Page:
I feel like there is a very similar problem in matters of romance as well. I talked a little bit about it in last years post The Ironic Distance when I discussed what I called the game of maintaining an "ironic distance," where you win by avoiding vulnerability. Ultimately, I think just like how Amelie was scared to try new things and live her life and preferred to hide behind the scenes and live vicariously through helping others, people are mostly held back by fear- fear of rejection, fear of vulnerability, fear of heartbreak. I really really really like this quote and this poster, and it is actually hanging in my room right now (to be technical its in storage, but it WILL be after this summer).
I really like that. To hide yourself in a coffin of simple pleasures and hobbies is definitely more comfortable than trying and venturing out on a limb, but to hide yourself in a coffin is to let your heart grow to glass and die a slow death in your coffin.
I am also a big fan of John Green, and one of my favorite books of his is Looking for Alaska. In it, a dorky teenager Miles (Pudge) goes to boarding school to seek his own "great perhaps", meets a new group of friends, falls in love with a stunning girl named Alaska, and grapples with Simon Bolivar's last words:
He shuffled through our exams, pulling one out from the pile before him. "I have here Alaska's final. You'll recall that you were asked what the most important question facing people is, and how the three traditions we're studying this year address that question. This was Alaska's question."
With a sigh, he grabbed hold of his chair and lifted himself out of it, then wrote on the blackboard: How will we ever get out of this labyrinth of suffering?—A. Y.
"I'm going to leave that up for the rest of the semester," he said.
"Because everybody who has ever lost their way in life has felt the nagging insistence of that question. At some point we all look up and realize we are lost in a maze, and I don't want us to forget Alaska, and I don't want to forget that even when the material we study seems boring, we're trying to understand how people have answered that question and the questions each of you posed in your papers—how different traditions have come to terms with what Chip, in his final, called 'people's rotten lots in life.'" - Looking For Alaska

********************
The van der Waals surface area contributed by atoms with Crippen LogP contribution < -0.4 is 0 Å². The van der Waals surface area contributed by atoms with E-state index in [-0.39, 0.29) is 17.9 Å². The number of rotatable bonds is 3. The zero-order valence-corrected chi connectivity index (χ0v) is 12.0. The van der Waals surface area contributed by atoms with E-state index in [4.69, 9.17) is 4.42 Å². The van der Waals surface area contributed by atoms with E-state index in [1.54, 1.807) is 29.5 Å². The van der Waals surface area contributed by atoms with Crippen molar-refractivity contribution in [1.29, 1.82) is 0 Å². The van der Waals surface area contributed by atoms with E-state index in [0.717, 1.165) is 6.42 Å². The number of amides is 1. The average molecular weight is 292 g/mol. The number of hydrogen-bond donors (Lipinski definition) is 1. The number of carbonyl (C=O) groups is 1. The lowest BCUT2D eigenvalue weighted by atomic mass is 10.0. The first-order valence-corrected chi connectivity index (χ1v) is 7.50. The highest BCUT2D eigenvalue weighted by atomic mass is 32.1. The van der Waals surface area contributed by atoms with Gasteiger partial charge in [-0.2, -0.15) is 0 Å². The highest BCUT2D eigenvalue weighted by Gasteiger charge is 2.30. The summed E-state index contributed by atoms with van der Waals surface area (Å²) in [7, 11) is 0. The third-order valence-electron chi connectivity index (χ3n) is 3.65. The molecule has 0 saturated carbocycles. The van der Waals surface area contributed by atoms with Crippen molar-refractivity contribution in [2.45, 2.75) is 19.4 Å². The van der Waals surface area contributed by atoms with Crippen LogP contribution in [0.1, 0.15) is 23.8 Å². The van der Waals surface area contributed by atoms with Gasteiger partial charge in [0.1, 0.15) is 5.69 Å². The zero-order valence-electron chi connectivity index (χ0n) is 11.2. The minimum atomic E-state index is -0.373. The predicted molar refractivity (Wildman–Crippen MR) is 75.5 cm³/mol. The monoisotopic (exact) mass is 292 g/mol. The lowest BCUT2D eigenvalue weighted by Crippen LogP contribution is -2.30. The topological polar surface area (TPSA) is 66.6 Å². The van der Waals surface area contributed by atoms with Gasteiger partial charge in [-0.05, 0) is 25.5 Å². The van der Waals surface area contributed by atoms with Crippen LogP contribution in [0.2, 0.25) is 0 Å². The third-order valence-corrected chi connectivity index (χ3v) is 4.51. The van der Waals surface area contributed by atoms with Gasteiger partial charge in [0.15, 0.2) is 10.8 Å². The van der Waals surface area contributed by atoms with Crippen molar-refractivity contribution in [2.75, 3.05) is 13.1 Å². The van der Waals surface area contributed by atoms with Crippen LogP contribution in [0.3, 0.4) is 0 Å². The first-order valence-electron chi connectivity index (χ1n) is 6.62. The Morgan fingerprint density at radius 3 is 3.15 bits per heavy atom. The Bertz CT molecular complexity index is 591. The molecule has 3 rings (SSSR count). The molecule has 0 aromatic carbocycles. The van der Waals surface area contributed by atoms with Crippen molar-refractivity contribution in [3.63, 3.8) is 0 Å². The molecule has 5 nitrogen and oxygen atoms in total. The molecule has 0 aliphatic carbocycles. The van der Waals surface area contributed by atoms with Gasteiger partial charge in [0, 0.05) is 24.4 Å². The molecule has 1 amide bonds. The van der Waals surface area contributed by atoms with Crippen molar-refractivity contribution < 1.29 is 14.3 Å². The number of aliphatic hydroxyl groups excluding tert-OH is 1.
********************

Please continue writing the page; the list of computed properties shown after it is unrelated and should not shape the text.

Ultimately, I don’t think the way to escape the labyrinth is to hide from it or to carve yourself a safe corner of it, because in the end the labyrinth is there and present and inescapable, and no matter how scary or confusing it may be, closing your eyes and plugging your ears won't help you. But, you know, I understand the fear, I understand the indecision, and I understand that its always easy to give this advice from afar. I get that it's hard, I get that it's scary, that it's not always clear in the moment what to do and where to go and how to act, so I’m not doing some Shia Labeouf crap on you, where I encourage you to “Just DO It” by shouting at you in front of a green screen.
"Yesterday you said tomorrow” is bullshit and it’s a shitty slogan, because if we really were 100% sure what to do to make tomorrow better we would just do it. So I think rather than following your dreams linearly (because what the fuck are my dreams anyways?) it's more like a process of elimination- and that kind of sucks. Of course it would be nicer if we could just figure out what we want to do and who we like and who we are, but it doesn’t work that way. I like to think of it as something more like a Turing undecidable problem- it's a problem that might not have an effective solution, and it is possible that it won’t ever halt no matter how long you compute, but it sure as shit is impossible if you never try.
I think its easy to get cynical, and to begin to write off yourself and others and the world as being one way, to believe that there is no way you'll find something that interests you, there's nothing that you're good at, there isn't anyone out there for you, that it’ll be easier to just not try. But I think we will always be too young to be cynical, and it is always to early to be pessimistic. This Stephen Colbert quote comes to mind:
I think it is better to not be so sure about the world around you and even yourself, and instead, to respect the future and let it surprise you, to say yes as long as you have the strength to.
I would like to end this tri-blogy with a quote from John Cheese, Cracked.com author who gave me this advice back in high school: